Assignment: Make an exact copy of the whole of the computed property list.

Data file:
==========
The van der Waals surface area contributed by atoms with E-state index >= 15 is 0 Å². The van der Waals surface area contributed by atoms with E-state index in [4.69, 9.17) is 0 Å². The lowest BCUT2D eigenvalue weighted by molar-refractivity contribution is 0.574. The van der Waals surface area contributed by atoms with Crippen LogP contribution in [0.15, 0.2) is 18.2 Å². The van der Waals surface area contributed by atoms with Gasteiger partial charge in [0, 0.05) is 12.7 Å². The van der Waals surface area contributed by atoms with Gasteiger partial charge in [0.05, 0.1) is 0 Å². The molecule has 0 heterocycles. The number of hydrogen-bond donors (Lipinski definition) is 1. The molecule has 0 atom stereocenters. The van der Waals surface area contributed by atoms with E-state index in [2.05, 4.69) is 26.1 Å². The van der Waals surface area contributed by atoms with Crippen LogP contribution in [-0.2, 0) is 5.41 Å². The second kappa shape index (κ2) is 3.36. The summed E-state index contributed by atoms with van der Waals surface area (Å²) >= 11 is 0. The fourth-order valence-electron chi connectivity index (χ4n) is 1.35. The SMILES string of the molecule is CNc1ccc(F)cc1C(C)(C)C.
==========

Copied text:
The van der Waals surface area contributed by atoms with E-state index >= 15 is 0 Å². The van der Waals surface area contributed by atoms with E-state index in [4.69, 9.17) is 0 Å². The lowest BCUT2D eigenvalue weighted by molar-refractivity contribution is 0.574. The van der Waals surface area contributed by atoms with Crippen LogP contribution in [0.15, 0.2) is 18.2 Å². The van der Waals surface area contributed by atoms with Gasteiger partial charge in [0, 0.05) is 12.7 Å². The van der Waals surface area contributed by atoms with Gasteiger partial charge in [0.05, 0.1) is 0 Å². The molecule has 0 heterocycles. The number of hydrogen-bond donors (Lipinski definition) is 1. The molecule has 0 atom stereocenters. The van der Waals surface area contributed by atoms with E-state index in [2.05, 4.69) is 26.1 Å². The van der Waals surface area contributed by atoms with Crippen LogP contribution in [-0.2, 0) is 5.41 Å². The second kappa shape index (κ2) is 3.36. The summed E-state index contributed by atoms with van der Waals surface area (Å²) >= 11 is 0. The fourth-order valence-electron chi connectivity index (χ4n) is 1.35. The SMILES string of the molecule is CNc1ccc(F)cc1C(C)(C)C.